In his speech at the Liberty & Justice Celebration, the (newly lame-duck) South Bend, Indiana, mayor outlined his unsubtle contrast with Warren like so: “We will fight when we must fight, but I will never allow us to get so wrapped up in the fighting that we start to think fighting is the point.” The next day, he added that the “premise of my candidacy” is that he is “bold enough to solve the problems in front of us and capable to unite the American people.” It genuinely surprises the Surge that a message of healing the country’s political wounds and unifying it behind common-sense solutions isn’t laughed out of the room in 2019, but Democrats—dear, darling Democrats—cannot help themselves. This message is as irresistible to them as a party-size bag of Frito’s Scoops! is to the Surge. But also, it’s working? Buttigieg has moved nearly into an effective tie for the Iowa lead and has roughly $80 trillion to spend promoting his message of optimistic friendship-boldness on television.
3. Donald TrumpOh, you thought this would be easy?
Those New York Times–Siena swing-state polls we referenced earlier that showed Warren narrowly trailing Trump? And Biden and Sanders not exactly lighting the Rust Belt on fire, either? Democrats lost their MINDS over those polls, even as other polls of hypothetical matchups have shown Trump in much worse positions. The panic was enough to make the Surge consider: Did some Democrats think it would be easy to beat Donald Trump in 2020? Trump’s favorability ratings are bad, but the Democratic nominee’s will be, too. Democrats will continue to make gains in suburbia, but Republicans will continue to pile up their advantage in small towns and rural areas. Democrats will necessarily injure themselves as the primary continues, while Trump faces no (realistic) primary. The Electoral College is still the Electoral College. Maybe those NYT-Siena polls were tighter than some others, but Democrats should proceed and prepare as though they’re accurate and they’ll be fighting for their lives and grinding their teeth down to the roots this time next year, because television’s Donald Trump could literally win another four years as president of the United States and end the world!!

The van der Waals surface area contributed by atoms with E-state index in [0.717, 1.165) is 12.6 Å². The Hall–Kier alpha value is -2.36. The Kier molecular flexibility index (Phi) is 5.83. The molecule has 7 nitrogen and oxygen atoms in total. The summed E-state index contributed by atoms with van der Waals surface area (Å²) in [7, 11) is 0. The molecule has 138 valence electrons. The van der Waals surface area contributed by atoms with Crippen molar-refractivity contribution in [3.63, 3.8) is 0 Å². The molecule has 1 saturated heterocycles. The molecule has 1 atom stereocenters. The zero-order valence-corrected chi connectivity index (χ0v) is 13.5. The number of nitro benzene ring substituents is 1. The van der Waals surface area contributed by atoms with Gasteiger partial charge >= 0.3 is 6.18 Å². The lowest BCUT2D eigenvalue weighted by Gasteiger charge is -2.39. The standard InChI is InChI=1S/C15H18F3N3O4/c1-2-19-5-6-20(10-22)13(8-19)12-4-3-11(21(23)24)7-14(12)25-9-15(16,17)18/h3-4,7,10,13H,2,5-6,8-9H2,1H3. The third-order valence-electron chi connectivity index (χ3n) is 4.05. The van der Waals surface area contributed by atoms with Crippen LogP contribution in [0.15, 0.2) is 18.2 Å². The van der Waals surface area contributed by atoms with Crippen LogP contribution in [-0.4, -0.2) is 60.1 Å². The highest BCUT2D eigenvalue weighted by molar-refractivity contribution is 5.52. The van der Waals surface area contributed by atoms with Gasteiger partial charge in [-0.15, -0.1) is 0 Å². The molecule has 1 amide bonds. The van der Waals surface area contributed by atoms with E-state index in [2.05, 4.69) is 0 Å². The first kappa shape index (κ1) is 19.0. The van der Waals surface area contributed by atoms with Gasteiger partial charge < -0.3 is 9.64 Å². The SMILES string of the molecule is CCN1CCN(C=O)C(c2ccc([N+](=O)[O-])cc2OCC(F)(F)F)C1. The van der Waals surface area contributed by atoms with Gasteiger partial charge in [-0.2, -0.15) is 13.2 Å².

4. Bernie SandersYour semiregular reminder that he could win the nomination.